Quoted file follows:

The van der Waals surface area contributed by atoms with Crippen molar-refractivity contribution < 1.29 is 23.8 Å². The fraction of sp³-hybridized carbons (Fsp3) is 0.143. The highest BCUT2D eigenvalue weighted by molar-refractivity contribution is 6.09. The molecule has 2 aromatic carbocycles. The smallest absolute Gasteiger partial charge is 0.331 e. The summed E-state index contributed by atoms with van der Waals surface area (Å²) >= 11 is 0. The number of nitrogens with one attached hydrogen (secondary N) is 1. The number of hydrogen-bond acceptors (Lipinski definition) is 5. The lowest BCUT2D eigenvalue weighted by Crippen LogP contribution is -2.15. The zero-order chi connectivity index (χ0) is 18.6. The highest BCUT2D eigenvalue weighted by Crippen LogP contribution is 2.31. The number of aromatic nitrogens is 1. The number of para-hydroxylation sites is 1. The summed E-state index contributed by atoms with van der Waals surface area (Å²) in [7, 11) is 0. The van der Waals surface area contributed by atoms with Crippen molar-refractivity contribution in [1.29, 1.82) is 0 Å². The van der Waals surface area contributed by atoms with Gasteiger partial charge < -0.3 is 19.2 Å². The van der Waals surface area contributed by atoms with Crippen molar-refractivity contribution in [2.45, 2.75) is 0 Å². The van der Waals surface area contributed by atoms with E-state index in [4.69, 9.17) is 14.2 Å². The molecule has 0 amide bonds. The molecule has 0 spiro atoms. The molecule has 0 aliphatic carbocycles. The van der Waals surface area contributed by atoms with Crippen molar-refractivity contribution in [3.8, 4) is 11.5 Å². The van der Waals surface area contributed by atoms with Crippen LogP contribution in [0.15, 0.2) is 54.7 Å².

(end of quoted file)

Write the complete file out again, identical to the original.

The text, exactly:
The van der Waals surface area contributed by atoms with Crippen molar-refractivity contribution < 1.29 is 23.8 Å². The fraction of sp³-hybridized carbons (Fsp3) is 0.143. The highest BCUT2D eigenvalue weighted by molar-refractivity contribution is 6.09. The molecule has 2 aromatic carbocycles. The smallest absolute Gasteiger partial charge is 0.331 e. The summed E-state index contributed by atoms with van der Waals surface area (Å²) >= 11 is 0. The number of nitrogens with one attached hydrogen (secondary N) is 1. The number of hydrogen-bond acceptors (Lipinski definition) is 5. The lowest BCUT2D eigenvalue weighted by Crippen LogP contribution is -2.15. The zero-order chi connectivity index (χ0) is 18.6. The highest BCUT2D eigenvalue weighted by Crippen LogP contribution is 2.31. The number of aromatic nitrogens is 1. The number of para-hydroxylation sites is 1. The summed E-state index contributed by atoms with van der Waals surface area (Å²) in [7, 11) is 0. The van der Waals surface area contributed by atoms with Crippen molar-refractivity contribution in [1.29, 1.82) is 0 Å². The van der Waals surface area contributed by atoms with Gasteiger partial charge < -0.3 is 19.2 Å². The van der Waals surface area contributed by atoms with Crippen molar-refractivity contribution in [2.45, 2.75) is 0 Å². The van der Waals surface area contributed by atoms with E-state index in [4.69, 9.17) is 14.2 Å². The molecule has 0 amide bonds. The molecule has 0 spiro atoms. The molecule has 0 aliphatic carbocycles. The van der Waals surface area contributed by atoms with Crippen molar-refractivity contribution in [3.8, 4) is 11.5 Å². The van der Waals surface area contributed by atoms with Crippen LogP contribution in [0.15, 0.2) is 54.7 Å².